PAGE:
For our anniversary dinner, we opted for dinner at Rhubarb, and it was more of the same mind-melting goodness. The restaurant’s chef, John Fleer, is an alumnus of Blackberry Farm, the Tennessee culinary resort. So, we knew this place was going to be good. Ready? Try the chili-lime fried hominy, the goat cheese burrata (it comes with fried sage!), and, for God’s sake, whatever you do, the Looking Glass Goat Cheese Gnudi. (My husband also had the Octopus a la Plancha, and he enjoyed it immensely.) A side story that makes me appreciate this spot even more: My mother-in-law had the top tier of our wedding cake in her freezer in Maine since our wedding night, and she kindly shipped it to Rhubarb for me so that we could have a bite of it together on our first anniversary. The cake arrived in shambles, but Rhubarb’s pastry team reconstructed it, covered it in fresh whipped cream and flower petals, and sent it to our table looking and tasting divine. At Rhubarb, we had a good laugh, and a hell of a good meal. But we weren’t done yet…
Our final morning, we stopped for breakfast at Biscuit Head, another can’t-miss spot I found online. My husband has a thing for biscuits (and who wouldn’t?), so we couldn’t pass it up. The menu is limited in all the right ways, leaving the cooks to concentrate on a few fist-poundingly delicious dishes. The menu is filled with biscuit sandwiches, but I went with a regular biscuit and two sides—jalapeño pimento cheese and a stack of fried green tomatoes (above)—a combo I’ll be getting every time I go back. Bonus? There’s a bar filled with homemade butters (think mango-vanilla) and marmalades (strawberry-habanero), and you can order gravy flights if you’re feeling indecisive. We left Asheville as bona fide Biscuit Heads—and eager to return again soon.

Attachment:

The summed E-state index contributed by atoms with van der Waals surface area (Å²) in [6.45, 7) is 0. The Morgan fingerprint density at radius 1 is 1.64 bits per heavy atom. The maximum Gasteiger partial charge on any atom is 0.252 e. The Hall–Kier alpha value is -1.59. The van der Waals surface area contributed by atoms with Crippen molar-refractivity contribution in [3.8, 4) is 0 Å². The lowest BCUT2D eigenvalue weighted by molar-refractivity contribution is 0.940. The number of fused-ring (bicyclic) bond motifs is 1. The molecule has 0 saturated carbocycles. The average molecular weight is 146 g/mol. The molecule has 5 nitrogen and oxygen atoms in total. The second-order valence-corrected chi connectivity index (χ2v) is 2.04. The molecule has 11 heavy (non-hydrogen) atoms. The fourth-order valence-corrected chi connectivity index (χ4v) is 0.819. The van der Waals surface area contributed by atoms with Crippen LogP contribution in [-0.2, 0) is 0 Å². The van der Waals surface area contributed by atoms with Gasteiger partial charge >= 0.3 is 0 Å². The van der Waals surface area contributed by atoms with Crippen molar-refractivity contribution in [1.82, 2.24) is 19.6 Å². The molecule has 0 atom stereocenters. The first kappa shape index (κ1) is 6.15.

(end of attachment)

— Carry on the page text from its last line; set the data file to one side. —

Have you been to Asheville? Where should we go on our next return trip?